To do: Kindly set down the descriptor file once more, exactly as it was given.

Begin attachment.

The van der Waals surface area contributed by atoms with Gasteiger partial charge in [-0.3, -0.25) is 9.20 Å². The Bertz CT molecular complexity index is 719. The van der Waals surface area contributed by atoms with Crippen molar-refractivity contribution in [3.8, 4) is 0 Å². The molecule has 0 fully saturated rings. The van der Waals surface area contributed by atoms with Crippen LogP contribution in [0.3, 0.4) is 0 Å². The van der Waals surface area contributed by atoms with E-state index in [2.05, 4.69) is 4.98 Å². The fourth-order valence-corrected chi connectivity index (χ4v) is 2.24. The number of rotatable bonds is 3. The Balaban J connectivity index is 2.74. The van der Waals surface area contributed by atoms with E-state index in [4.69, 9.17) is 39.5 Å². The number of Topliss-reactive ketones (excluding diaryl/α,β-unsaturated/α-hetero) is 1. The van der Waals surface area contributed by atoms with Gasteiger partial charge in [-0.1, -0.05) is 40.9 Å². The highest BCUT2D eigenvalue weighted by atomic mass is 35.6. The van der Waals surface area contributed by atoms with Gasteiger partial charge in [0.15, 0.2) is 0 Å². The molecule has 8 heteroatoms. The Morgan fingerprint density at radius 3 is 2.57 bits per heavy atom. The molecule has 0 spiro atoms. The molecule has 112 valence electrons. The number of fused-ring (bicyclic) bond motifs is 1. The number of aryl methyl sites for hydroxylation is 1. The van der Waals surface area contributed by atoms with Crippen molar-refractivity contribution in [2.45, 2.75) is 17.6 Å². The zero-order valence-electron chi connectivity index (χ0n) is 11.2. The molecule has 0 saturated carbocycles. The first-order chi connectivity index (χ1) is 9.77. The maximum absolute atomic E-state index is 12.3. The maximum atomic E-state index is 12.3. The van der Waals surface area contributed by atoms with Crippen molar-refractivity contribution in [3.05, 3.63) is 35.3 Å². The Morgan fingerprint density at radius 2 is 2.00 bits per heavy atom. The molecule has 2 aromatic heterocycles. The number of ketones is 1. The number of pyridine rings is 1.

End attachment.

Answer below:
The van der Waals surface area contributed by atoms with Gasteiger partial charge in [-0.3, -0.25) is 9.20 Å². The Bertz CT molecular complexity index is 719. The van der Waals surface area contributed by atoms with Crippen molar-refractivity contribution in [3.8, 4) is 0 Å². The molecule has 0 fully saturated rings. The van der Waals surface area contributed by atoms with Crippen LogP contribution in [0.3, 0.4) is 0 Å². The van der Waals surface area contributed by atoms with E-state index in [2.05, 4.69) is 4.98 Å². The fourth-order valence-corrected chi connectivity index (χ4v) is 2.24. The number of rotatable bonds is 3. The Balaban J connectivity index is 2.74. The van der Waals surface area contributed by atoms with E-state index in [4.69, 9.17) is 39.5 Å². The number of Topliss-reactive ketones (excluding diaryl/α,β-unsaturated/α-hetero) is 1. The van der Waals surface area contributed by atoms with Gasteiger partial charge in [-0.1, -0.05) is 40.9 Å². The highest BCUT2D eigenvalue weighted by atomic mass is 35.6. The van der Waals surface area contributed by atoms with Gasteiger partial charge in [0.15, 0.2) is 0 Å². The molecule has 8 heteroatoms. The Morgan fingerprint density at radius 3 is 2.57 bits per heavy atom. The molecule has 0 spiro atoms. The molecule has 112 valence electrons. The number of fused-ring (bicyclic) bond motifs is 1. The number of aryl methyl sites for hydroxylation is 1. The van der Waals surface area contributed by atoms with Crippen molar-refractivity contribution in [2.45, 2.75) is 17.6 Å². The zero-order valence-electron chi connectivity index (χ0n) is 11.2. The molecule has 0 saturated carbocycles. The first-order chi connectivity index (χ1) is 9.77. The maximum absolute atomic E-state index is 12.3. The maximum atomic E-state index is 12.3. The van der Waals surface area contributed by atoms with Crippen molar-refractivity contribution in [3.05, 3.63) is 35.3 Å². The Morgan fingerprint density at radius 2 is 2.00 bits per heavy atom. The molecule has 2 aromatic heterocycles. The number of ketones is 1. The number of pyridine rings is 1.